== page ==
A meeting was called for Monday since the towns charter states the city council cannot vote on an ordinance the same night it is proposed, explained city attorney Walter Harvey.
The Pendergrass City Council had previously voted to start the police department, but it also needed to do so through ordinances, Harvey said.
The first such ordinance established the towns police department and delegated authority to the mayor to hire staff and purchase equipment.
A second ordinance adopted the Georgia Uniform Rules of the Road, which regulates traffic on Pendergrass public streets and outlines certain fines. A third ordinance established the posted speed limits for the town.
Finally, the city council voted to start a municipal court to uphold fines to violators.
If youve got a police department, youve got ordinances to enforce and youve got to have a (municipal) court, Harvey said.
Pendergrass municipal court will meet at least once a month and will have a judge who is in good standing with the State Bar of Georgia, the ordinance says. The salary of the judge will be determined by the mayor and council.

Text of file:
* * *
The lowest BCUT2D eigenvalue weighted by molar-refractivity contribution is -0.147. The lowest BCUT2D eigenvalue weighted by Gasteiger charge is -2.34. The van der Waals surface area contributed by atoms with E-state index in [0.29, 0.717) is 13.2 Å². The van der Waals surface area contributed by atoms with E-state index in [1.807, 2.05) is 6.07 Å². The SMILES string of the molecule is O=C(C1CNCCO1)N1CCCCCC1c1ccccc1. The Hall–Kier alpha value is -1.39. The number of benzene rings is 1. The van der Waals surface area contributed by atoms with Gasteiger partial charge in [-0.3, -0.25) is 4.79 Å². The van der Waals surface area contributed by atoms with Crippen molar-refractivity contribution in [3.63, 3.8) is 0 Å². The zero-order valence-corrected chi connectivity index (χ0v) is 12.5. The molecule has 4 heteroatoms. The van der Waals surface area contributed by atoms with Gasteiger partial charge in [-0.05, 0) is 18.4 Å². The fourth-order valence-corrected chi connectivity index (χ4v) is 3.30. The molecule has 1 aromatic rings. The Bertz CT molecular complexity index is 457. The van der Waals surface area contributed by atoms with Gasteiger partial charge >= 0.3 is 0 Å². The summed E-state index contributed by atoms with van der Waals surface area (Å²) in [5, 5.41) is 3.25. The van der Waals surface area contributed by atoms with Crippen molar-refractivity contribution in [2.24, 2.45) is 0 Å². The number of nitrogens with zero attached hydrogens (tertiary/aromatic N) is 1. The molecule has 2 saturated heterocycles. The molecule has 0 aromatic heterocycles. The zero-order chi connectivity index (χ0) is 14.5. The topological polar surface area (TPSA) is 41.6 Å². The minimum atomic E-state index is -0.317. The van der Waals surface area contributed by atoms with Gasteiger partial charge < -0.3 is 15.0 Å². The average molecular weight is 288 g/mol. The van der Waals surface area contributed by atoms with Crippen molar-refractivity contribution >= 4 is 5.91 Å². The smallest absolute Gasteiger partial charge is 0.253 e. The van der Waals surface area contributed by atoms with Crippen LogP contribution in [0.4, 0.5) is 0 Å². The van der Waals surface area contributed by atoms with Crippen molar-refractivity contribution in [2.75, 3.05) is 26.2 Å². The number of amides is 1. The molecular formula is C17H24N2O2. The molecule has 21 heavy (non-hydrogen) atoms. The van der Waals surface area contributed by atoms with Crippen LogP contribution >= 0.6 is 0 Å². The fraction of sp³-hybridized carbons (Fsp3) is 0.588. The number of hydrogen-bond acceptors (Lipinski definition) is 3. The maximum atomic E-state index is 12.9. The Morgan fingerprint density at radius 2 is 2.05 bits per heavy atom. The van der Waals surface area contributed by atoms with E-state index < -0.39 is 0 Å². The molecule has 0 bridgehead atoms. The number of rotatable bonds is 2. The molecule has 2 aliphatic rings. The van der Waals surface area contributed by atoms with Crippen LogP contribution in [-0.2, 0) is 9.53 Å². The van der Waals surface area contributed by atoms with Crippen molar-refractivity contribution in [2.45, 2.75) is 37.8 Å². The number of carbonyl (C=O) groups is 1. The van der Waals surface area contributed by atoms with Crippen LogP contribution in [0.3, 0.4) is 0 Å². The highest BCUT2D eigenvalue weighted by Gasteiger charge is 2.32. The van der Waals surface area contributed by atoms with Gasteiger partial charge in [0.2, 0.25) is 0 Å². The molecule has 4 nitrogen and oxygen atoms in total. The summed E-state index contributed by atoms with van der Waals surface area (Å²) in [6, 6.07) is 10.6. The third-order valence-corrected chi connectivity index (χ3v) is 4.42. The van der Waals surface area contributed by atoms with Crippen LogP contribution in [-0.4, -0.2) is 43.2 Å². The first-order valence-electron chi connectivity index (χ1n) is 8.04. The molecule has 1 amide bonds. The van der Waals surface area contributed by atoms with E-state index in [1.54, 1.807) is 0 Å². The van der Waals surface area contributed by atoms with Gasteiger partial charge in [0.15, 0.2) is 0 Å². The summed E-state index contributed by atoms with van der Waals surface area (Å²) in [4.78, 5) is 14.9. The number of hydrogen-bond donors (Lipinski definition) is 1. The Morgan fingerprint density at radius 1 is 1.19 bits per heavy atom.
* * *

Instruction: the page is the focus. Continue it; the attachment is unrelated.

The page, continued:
Mayor Monk Tolbert wasnt present for Tuesdays regular meeting.
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Election coming up Tuesday
New electronic voting machines to be used
Jackson County voters will join people across Georgia who go to the polls on Tuesday by casting their ballot electronically for the first time.
The new electronic voting machines will be used state-wide in Tuesdays General Election.
In Jackson County, voters will be selecting three local Senate seats and one local House of Representatives seat.
In the District 25 House of Representatives race, incumbent Pat Bell (D) faces challenger Chris Elrod (R).
Following reapportionment, three Senate seats serve portions of Jackson County. In District 46, Doug Haines, Athens, (D) will face Brian Kemp, Athens, (R). In District 47, Robert Banks, Canon, (D) will face Ralph Hudgens, Comer (R). In District 49, Suellen Simmons, Jefferson (D) will face L.S. Casey Cagle, Gainesville (R).
A special election will also be held Tuesday on homestead exemption.
Voters will be asked to vote yes or no on providing an additional $20,000 homestead exemption from the school property taxes for people age 65 and older whose net income, excluding certain retirement income, does not exceed $18,000. A $10,000 homestead exemption is already allowed for those age 62 and older.
The City of Hoschton has also called a special election for Nov. 5 to fill a vacant seat on the city council. Sandie Romer, Ronald Holcomb and Jerry R. Meyer have qualified for the council seat.